SAFETY BULLETIN: November 2017 | Manufacturing Industry Failings

The manufacturing industries have been under the spotlight for enforcement action over recent months with a focus on falls from height, management of contractors and poor machine design & guarding. These topics are key issues covered by the CDM Regulations 2015 and are encountered when undertaking new projects and routine engineering maintenance work. The introduction of the Sentencing Guidelines in 2016 has further compounded the impact of prosecutions as seen in the significant rise in the magnitude of fines imposed for health and safety breaches, placing greater importance in securing the right advice and support, before embarking on new projects or just seeking to gain assurance for your existing controls and management arrangements. A few of the recent cases which raise important matter for consideration are set out below:

Fatal Fall from Height resulting in £2.5m fine

An organisation who appointed a specialist air conditioning contractor was found guilty following the fatal fall of a worker, despite their defence that they relied on the competence of that specialist contactor, who should have identified missing barriers. The investigation found that there were no barriers in place to prevent falls, a restricted workplace and several tripping hazards. The judgement found that the company hiring the specialist contractor has a duty to ensure that effective, preventative and protective measures are put in place. The company also had a duty to ensure that those they appoint are capable of carrying out the work, understand the risks and control measures and have the right equipment for the work.

Supplier of Meat Products fined £366,666 for Dangerous Machinery

A worker was loading meat into a separating machine when he slipped & fell causing his hand to enter the machine. He suffered serious injuries to his hand and required multiple operations and skin grafts. The Health & Safety Executive found the company had failed to provide an appropriate level of guarding to avoid access to moving parts and implement a suitable safe system of work.

Engineer Jailed for Gross Negligence Manslaughter

An engineer who failed to complete an automated gate installation which later fell on the occupier killing them has been sentenced to three and half years in prison for manslaughter by gross negligence. The engineer’s employer was fined £12,000 for breaching the Supply of Machinery (Safety) Regulations 2008. The gate had not been fitted with safety-stop devices which would have prevented it from sliding off a steel track. This case clearly demonstrates that both individuals and companies could face prosecution in the event of an accident.

Bakery fined £70,000 for Inadequate Guarding

Two workers suffered hand injuries in two separate incidents at a gluten-free bakery. The first worker lost the top of a finger when it was caught in the moving blade of a dough dividing machine. The second worker’s finger injury was caused when it came into contact with the cutting jaws of a wrapping machine. An investigation carried out by the Health & Safety Executive found that the machines had not been designed with adequate guarding and the company had failed to carry out site acceptance tests resulting in a £70,000 fine.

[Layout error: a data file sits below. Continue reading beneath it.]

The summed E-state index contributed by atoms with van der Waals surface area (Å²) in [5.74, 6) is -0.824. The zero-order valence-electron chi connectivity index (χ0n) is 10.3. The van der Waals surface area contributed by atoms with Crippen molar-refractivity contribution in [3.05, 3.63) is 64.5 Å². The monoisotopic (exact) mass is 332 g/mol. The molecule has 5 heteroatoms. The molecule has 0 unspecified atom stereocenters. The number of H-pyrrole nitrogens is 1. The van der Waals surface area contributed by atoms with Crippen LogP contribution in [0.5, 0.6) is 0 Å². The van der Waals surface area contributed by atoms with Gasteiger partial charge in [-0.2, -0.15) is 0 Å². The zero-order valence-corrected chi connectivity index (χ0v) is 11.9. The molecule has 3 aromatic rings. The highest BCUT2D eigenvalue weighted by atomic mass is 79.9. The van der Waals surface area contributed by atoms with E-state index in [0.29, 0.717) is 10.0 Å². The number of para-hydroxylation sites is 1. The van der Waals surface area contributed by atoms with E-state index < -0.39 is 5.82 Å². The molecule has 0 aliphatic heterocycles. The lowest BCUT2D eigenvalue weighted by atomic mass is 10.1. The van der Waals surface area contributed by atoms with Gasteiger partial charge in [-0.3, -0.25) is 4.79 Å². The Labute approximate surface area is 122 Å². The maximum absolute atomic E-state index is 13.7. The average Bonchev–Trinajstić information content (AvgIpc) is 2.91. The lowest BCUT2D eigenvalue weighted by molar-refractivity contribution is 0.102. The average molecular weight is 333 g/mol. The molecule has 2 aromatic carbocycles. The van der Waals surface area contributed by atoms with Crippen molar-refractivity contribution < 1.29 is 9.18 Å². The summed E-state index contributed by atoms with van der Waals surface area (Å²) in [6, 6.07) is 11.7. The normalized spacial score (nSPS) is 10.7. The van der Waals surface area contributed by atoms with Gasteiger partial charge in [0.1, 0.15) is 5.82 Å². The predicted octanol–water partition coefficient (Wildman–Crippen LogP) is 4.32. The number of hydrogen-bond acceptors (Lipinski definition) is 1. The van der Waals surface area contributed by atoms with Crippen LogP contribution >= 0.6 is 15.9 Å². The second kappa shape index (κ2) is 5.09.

Lack of Pedestrian Segregation results in £500,000 Fine

A worker at a glass bottle manufacturer was struck by a forklift truck sustaining a broken arm. The Health and Safety Executive found that the company had failed to effectively segregate pedestrians from forklift trucks traffic routes. The company had previously been served with an improvement notice because of poor segregation in their warehouse and yard in 2007. They had not only failed to properly plan work but also failed to learn from the past. Accidents relating to work place transport can be avoided if effective measures are put in place.

£55,000 for Partial Amputation of Hand

An agency worker cleaning near a screw conveyor machine became entrapped in exposed parts of the machine. The worker suffered a partial amputation to his hand. The investigation found that guarding which prevents workers coming into contact with the machine’s moving parts, was inadequate. Duty holders have a responsibility to ensure all machinery has an appropriate level of guarding to danger areas for safe operation but also for cleaning and maintenance as well.

Manufacturer fined £1M for Fatal Fall from Ladder

A self-employed contractor suffered fatal injuries when he fell from a stepladder whilst he was wiring a motor above a machine. The HSE inspector found that the company had failed to properly plan the activity including arrangements for access and although the company policy required a risk assessment and method statement, the Project Manager allowed the contractor to work without supplying them. The permit to work stated that the task was at a height of two metres whereas it was actually at three metres. The contractor was also not being supervised and used a stepladder that was inadequate for the task. Company standards should have been adhered to and a thorough review of a risk assessment and method statement would have ensured that the hazards were properly identified and the right equipment and controls selected for the task.

Issued by C.G Lawson: SRC

© Steel River Consultants Ltd – 2017